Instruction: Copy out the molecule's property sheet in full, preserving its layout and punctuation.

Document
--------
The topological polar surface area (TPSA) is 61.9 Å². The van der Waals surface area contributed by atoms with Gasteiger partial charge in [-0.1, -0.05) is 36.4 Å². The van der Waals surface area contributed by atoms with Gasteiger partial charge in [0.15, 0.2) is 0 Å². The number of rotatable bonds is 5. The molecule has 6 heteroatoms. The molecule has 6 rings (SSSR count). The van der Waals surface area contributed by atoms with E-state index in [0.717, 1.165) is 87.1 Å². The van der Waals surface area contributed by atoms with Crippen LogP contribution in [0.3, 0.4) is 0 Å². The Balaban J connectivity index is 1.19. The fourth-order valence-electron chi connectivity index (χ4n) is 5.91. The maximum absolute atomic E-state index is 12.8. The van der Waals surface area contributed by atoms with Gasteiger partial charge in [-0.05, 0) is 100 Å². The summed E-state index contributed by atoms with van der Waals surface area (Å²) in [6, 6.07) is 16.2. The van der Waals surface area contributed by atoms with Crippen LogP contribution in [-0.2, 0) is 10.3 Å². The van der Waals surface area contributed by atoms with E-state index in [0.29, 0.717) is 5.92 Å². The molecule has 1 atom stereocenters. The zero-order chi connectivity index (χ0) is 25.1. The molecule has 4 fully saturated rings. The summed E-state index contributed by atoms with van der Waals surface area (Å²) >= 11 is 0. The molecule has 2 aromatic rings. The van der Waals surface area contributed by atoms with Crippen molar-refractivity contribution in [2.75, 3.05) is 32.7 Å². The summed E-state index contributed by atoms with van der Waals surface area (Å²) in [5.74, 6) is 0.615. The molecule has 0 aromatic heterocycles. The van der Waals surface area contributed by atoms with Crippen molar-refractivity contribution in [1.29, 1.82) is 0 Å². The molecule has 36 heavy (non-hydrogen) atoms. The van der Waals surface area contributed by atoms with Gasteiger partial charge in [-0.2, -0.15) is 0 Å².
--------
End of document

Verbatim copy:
The topological polar surface area (TPSA) is 61.9 Å². The van der Waals surface area contributed by atoms with Gasteiger partial charge in [-0.1, -0.05) is 36.4 Å². The van der Waals surface area contributed by atoms with Gasteiger partial charge in [0.15, 0.2) is 0 Å². The number of rotatable bonds is 5. The molecule has 6 heteroatoms. The molecule has 6 rings (SSSR count). The van der Waals surface area contributed by atoms with E-state index in [0.717, 1.165) is 87.1 Å². The van der Waals surface area contributed by atoms with Crippen LogP contribution in [0.3, 0.4) is 0 Å². The Balaban J connectivity index is 1.19. The fourth-order valence-electron chi connectivity index (χ4n) is 5.91. The maximum absolute atomic E-state index is 12.8. The van der Waals surface area contributed by atoms with Gasteiger partial charge in [-0.05, 0) is 100 Å². The summed E-state index contributed by atoms with van der Waals surface area (Å²) in [6, 6.07) is 16.2. The van der Waals surface area contributed by atoms with Crippen LogP contribution in [-0.2, 0) is 10.3 Å². The van der Waals surface area contributed by atoms with E-state index in [0.29, 0.717) is 5.92 Å². The molecule has 1 atom stereocenters. The zero-order chi connectivity index (χ0) is 25.1. The molecule has 4 fully saturated rings. The summed E-state index contributed by atoms with van der Waals surface area (Å²) >= 11 is 0. The molecule has 2 aromatic rings. The van der Waals surface area contributed by atoms with Crippen molar-refractivity contribution in [2.75, 3.05) is 32.7 Å². The summed E-state index contributed by atoms with van der Waals surface area (Å²) in [5.74, 6) is 0.615. The molecule has 0 aromatic heterocycles. The van der Waals surface area contributed by atoms with Crippen molar-refractivity contribution in [1.29, 1.82) is 0 Å². The molecule has 36 heavy (non-hydrogen) atoms. The van der Waals surface area contributed by atoms with Gasteiger partial charge in [-0.2, -0.15) is 0 Å².